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Was Grantland Rice a Bigot?

Discussion in 'Journalism topics only' started by Boom_70, Jun 13, 2011.

  1. dooley_womack1

    dooley_womack1 Well-Known Member

    I think it's only 74 percent, but your general point stands.
  2. jr/shotglass

    jr/shotglass Well-Known Member

    This. You would be amazed at what was still running in some papers in the mid-'60s. I remembering seeing it while checking microfilm in college. Probably would make an interesting thesis for a sociology major.
  3. Versatile

    Versatile Active Member

    While acknowledging everything everyone has said about Rice, his column on Babe Ruth's death in The Best American Sports Writing of the Century stands the test of time.

    Then again, it was tough to be too over-the-top when describing Ruth:

    "The greatest figure the world of sport has ever known has passed from the field. Game called on account of darkness. Babe Ruth is dead."

    I love that opening paragraph, which certainly hails Ruth's greatness. But he told Ruth's ups and downs with honesty, even if he did love the big guy:

    "The true story of Babe's life will never be written -- the story of wrecked cars he left along the highway -- the story of the night he came near dropping Miller Huggins off a train -- the story of the $100,000 or more he lost in Cuba one racing winter. (The Babe told me it was $200,000.

    "The story of the ribald, carefree Babe who ignored all traffic signals. I was riding home with Ruth one night after a game of golf. The Babe was late. He ignored red lights and everything else in a big car. I begged Babe to let me get out and take a taxi. The Babe only laughed."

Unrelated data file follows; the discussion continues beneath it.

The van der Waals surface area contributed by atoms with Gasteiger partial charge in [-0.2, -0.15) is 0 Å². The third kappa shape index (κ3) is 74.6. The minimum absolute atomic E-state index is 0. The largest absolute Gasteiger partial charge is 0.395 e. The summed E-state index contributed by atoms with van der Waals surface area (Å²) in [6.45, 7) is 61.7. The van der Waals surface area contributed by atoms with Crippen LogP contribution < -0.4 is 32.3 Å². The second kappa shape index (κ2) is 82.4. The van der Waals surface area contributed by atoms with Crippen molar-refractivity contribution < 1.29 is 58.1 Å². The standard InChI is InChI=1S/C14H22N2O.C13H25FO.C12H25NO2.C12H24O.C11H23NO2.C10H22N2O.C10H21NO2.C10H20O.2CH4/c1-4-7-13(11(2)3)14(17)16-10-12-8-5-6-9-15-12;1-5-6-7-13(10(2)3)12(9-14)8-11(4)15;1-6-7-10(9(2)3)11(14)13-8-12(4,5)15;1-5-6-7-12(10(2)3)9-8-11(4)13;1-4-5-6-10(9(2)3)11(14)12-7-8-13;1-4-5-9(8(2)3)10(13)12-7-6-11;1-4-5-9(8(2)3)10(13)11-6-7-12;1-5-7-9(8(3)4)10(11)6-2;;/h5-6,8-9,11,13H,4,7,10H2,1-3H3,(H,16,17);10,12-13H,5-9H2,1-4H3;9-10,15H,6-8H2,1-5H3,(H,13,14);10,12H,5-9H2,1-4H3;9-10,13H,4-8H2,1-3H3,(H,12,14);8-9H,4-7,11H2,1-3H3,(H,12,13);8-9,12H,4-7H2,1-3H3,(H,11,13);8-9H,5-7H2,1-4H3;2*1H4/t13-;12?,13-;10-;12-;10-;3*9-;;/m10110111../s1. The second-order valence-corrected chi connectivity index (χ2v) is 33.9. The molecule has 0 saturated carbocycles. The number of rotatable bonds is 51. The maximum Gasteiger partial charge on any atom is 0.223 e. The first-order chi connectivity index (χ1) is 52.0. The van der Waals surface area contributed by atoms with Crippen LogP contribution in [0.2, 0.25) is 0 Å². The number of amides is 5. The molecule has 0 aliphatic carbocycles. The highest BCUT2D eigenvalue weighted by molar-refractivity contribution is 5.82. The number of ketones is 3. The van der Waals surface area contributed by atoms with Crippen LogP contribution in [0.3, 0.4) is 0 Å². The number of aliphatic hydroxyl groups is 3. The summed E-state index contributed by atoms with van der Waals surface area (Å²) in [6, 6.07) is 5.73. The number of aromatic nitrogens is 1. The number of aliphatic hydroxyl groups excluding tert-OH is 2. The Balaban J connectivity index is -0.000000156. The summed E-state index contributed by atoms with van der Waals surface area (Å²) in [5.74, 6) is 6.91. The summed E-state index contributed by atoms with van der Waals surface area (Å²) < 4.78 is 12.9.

Maybe the obituary was the perfect setting for Rice. But I have a very difficult time believing any writer did better to eulogize Babe Ruth, the greatest baseball player ever and the dominant sports figure of the first half of the 20th century.

    In the 1920s and 1930s, Rice was more carried away, more over the top. As he aged, he settled down a bit. He took some cues from the younger Red Smith, a guy who I believe could, with little coaching, write a fine sports column today.

    The reason I bring this all up is because I don't think we should be confusing "writing garbage" with "garbage writing." There are things Grantland Rice wrote that don't stand the test of time at all. They would, as many have argued in this thread, be deemed racist. He definitely could be a blowhard with his over-the-top poetry.

    So Grantland Rice was guilty of writing garbage, at least by today's standards. But he was never a garbage writer. He was very, very talented.
  4. Ace

    Ace Well-Known Member

    I think there is a difference between making comparison to blacks and animals in a theoretically positive way in the 1930s and being a klan member.

    Rice was certainly racist by our standards, but not every racist is evil. Most are just ignorant or brought up to think that way.

    Doesn't mean they are out burning crosses.
  5. Ben_Hecht

    Ben_Hecht Active Member

    Wasn't just journalism. The original lyrics of Puttin' On The Ritz were racist as hell, and Cab Calloway's version of "Harlem Holiday", a giant goof on black culture of the time, was hardly flattering.
  6. Boom_70

    Boom_70 Well-Known Member

    Hiddy Ho !
  7. dooley_womack1

    dooley_womack1 Well-Known Member

    I knew Minnie Mizzola. She was a hooker in Cleveland.
  8. Baron Scicluna

    Baron Scicluna Well-Known Member

    You really can't compare the writing of the 1920s and 30s to today. You had sportswriters putting in poems. In those days of no TV, little radio, that was considered a big thing.

    Today, if Rice wrote his Four Horsemen lede, someone would be sending it back to him, complaining, "You don't have the score in the first five grafs!"
  9. Boom_70

    Boom_70 Well-Known Member

    I always liked the Rice line : "The Yankees are October"
  10. jr/shotglass

    jr/shotglass Well-Known Member

    You know, if it was Heidi Ho, it wouldn't be racist at all.

    Last edited by a moderator: Dec 15, 2014
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